Directed by: Oliver Stone
Premise: A pair of California based marijuana entrepreneurs (Aaron Johnson and Taylor Kitsch) resists a hostile takeover from a Mexican drug cartel. In response, the cartel kidnaps the pair’s shared girlfriend (Blake Lively).
What Works: Savages links the violence of the drug trade with politics and economics and in those moments the film recalls the boldness and brilliance of Oliver Stone’s earlier films. These moments are largely brought to life by some strong supporting performances. Salma Hayek plays the head of the drug cartel and Benicio Del Toro is cast as her primary enforcer. Hayek’s character is depicted as a compromised woman who must literally be cutthroat to survive in her business but whose success in the drug trade has come at the cost of her relationship with her daughter (Sandra Echeverría). Del Toro makes the biggest impression in the film as a sadistic henchman and he exudes menace. Also impressive is John Travolta as a DEA agent. Travolta’s character walks a fine line in every scene he is in, always one misstep away from getting killed, and Travolta’s energy brings a lot to the film.
What Doesn’t: Despite a few bright spots in the supporting cast, Savages is another stumble for Oliver Stone, whose output of films over the past decade has been uneven to say the least. The main problem of Savages is its three main characters, who are the least compelling figures in the entire story, especially the love interest played by Blake Lively. It is not the fault of the actress; Lively has proven to be capable in other roles, but the film does not give her anything to do and saddles her character with awful narration. Aaron Johnson and Taylor Kitsch play the marijuana dealers and the movie’s depiction of their relationship quickly descends from pseudo-philosophical explorations of love and money to a buddy-cop film in which Johnson’s character is the good cop and Kitsch plays the bad cop. There is nothing to their relationship except what Lively’s character tells us about them and their friendship is never realized on the screen in a meaningful way. In order for these men to share Lively’s character in the way that they do either she must be someone so special that the men would be satisfied with just a part of her or these men must have some underlying philosophical ideas about love that would be at odds with capitalistic values of possession. Lively’s character is certainly no one special and the film never delves into the professional or personal relationship of these men more than superficially. This means that the main crux of the film, that these two relatively peaceful characters will take up violence to rescue the woman they love, has no foundation and the story never has the dramatic urgency that will draw the audience into it. This becomes worse as the film goes along and despite being a story about drugs, money, sex, and murder, Savages is rather boring. It lacks the boldness of Oliver Stone’s earlier work and the ending is a hacky bait-and-switch that is beneath this director’s talents. Speaking of Stone’s earlier work, Savages will make an interesting companion piece to the 1983 version of Scarface, which Oliver Stone wrote. It is nowhere near as good as that film and it does exactly what critics of Scarface claimed, in that glamorizes the violence of the drug underworld.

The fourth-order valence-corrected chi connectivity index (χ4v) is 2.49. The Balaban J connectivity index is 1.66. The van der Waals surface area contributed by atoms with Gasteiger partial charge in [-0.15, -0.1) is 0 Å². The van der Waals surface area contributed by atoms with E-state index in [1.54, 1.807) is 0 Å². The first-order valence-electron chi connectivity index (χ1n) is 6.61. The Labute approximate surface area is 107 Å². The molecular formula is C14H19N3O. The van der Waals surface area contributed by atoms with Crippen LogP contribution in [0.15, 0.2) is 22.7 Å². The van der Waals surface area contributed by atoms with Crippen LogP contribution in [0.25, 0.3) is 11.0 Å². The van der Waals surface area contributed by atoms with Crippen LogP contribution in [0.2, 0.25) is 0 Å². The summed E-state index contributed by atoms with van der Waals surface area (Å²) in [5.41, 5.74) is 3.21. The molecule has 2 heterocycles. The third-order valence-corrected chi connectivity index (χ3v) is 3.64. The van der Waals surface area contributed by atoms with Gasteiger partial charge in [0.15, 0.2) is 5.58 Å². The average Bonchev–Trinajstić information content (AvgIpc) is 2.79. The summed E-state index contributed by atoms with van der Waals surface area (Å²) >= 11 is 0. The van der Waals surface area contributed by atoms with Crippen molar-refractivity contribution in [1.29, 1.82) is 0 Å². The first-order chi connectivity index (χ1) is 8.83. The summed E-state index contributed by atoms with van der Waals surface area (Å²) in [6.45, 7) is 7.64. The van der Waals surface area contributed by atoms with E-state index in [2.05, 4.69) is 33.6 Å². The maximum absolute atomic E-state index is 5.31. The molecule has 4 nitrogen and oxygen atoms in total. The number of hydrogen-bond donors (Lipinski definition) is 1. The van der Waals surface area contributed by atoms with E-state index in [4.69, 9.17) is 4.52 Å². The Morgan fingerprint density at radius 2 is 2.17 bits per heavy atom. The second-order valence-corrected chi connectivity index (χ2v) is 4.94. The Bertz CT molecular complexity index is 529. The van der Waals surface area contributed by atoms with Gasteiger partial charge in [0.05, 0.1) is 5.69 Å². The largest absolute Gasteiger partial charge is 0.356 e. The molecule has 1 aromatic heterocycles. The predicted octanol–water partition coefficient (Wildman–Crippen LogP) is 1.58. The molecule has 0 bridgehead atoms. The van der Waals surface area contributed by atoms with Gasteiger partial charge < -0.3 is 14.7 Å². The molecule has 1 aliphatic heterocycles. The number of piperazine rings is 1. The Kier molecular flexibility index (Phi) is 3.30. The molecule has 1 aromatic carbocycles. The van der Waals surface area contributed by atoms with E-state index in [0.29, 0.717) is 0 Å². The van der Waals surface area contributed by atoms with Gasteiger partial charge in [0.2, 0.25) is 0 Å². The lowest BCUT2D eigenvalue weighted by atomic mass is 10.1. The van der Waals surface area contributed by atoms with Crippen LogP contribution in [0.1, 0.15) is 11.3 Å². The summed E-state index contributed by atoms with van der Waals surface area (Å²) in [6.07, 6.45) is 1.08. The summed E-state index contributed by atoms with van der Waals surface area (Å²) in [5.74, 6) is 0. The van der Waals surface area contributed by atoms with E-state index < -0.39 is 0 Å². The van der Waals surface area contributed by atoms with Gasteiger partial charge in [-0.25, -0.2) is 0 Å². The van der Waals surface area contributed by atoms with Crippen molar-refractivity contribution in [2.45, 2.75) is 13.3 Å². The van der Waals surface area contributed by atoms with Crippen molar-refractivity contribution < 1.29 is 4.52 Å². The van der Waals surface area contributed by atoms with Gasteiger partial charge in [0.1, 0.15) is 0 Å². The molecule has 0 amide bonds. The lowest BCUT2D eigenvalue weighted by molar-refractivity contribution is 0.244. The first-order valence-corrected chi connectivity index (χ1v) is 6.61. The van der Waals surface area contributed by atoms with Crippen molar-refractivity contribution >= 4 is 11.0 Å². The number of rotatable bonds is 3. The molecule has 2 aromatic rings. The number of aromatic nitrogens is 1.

Bottom Line: Savages lacks a narrative fulcrum around which the performances and set pieces will rotate and give the film its dramatic momentum. This is a mediocre film and another disappointing effort from Oliver Stone.
Episode: #397 (July 22, 2012)